Soy flour

Soy flour in the full fat variant is another option. Although cornstarch is generally tasteless, soy flour is sometimes said to leave a characteristic aftertaste nonetheless.

Cornstarch

One tablespoon of cornstarch and one tablespoon of water each replace an egg.

Chickpea flour

Instead of an egg, a tablespoon of chickpea flour can be mixed with two tablespoons of water.

Locust bean gum

A teaspoon of carob gum mixed with 40 milliliters of water replaces an egg. Incidentally, locust bean gum binds without being heated.

Arrowroot meal

As an egg substitute, take three tablespoons of arrowroot starch per egg, mixed with one tablespoon of water.

Mashed potatoes

Two to three teaspoons of mashed potatoes can be added instead of ice cream in savory dishes. You can use both home-made mashed potatoes - also made from sweet potatoes - and one from the bag.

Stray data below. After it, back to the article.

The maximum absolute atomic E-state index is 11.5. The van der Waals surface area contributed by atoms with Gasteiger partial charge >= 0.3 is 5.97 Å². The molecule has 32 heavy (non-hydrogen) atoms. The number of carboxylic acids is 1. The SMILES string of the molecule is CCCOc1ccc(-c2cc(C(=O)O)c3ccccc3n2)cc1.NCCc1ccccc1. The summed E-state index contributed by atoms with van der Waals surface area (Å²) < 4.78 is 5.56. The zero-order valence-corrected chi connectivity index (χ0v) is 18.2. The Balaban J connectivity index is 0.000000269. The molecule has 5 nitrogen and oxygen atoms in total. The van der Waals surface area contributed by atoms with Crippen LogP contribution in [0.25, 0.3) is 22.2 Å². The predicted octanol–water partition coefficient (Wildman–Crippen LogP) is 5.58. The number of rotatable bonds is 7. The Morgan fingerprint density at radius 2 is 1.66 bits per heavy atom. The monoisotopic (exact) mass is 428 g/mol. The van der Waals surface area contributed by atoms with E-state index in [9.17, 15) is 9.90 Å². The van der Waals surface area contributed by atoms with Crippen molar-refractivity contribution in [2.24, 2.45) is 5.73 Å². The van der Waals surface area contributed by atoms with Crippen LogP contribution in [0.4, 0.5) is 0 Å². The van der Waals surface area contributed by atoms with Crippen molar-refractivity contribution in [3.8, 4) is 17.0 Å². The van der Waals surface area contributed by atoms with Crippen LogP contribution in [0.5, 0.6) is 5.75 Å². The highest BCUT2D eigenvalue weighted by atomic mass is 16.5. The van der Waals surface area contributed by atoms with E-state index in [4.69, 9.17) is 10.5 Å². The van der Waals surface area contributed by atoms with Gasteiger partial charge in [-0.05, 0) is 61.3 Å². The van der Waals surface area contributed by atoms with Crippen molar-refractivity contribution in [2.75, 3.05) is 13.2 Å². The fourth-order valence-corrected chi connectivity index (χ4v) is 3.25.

rice

An egg can also be replaced with two to three teaspoons of rice.

Breadcrumbs

Two to three teaspoons of breadcrumbs can replace one egg at a time.

oatmeal

Two to three teaspoons of cooked oatmeal or quick-cook oatmeal can replace an egg.

Seeds

Seeds are suitable for both binding and emulsification. The seeds are finely ground, preferably in a blender or food processor, as a coffee or spice grinder could stick together.

linseed

One to two tablespoons of freshly ground flaxseed mixed with three tablespoons of water replaces an egg. Depending on the amount, the mixture must rest for up to 30 minutes until it has a thick, jelly-like consistency. Finely ground flaxseeds are not very recommendable as the polyunsaturated fatty acids in the seeds oxidize quickly. Flax seeds have a slightly nutty taste and are therefore particularly suitable for hearty pastries.

Chia seeds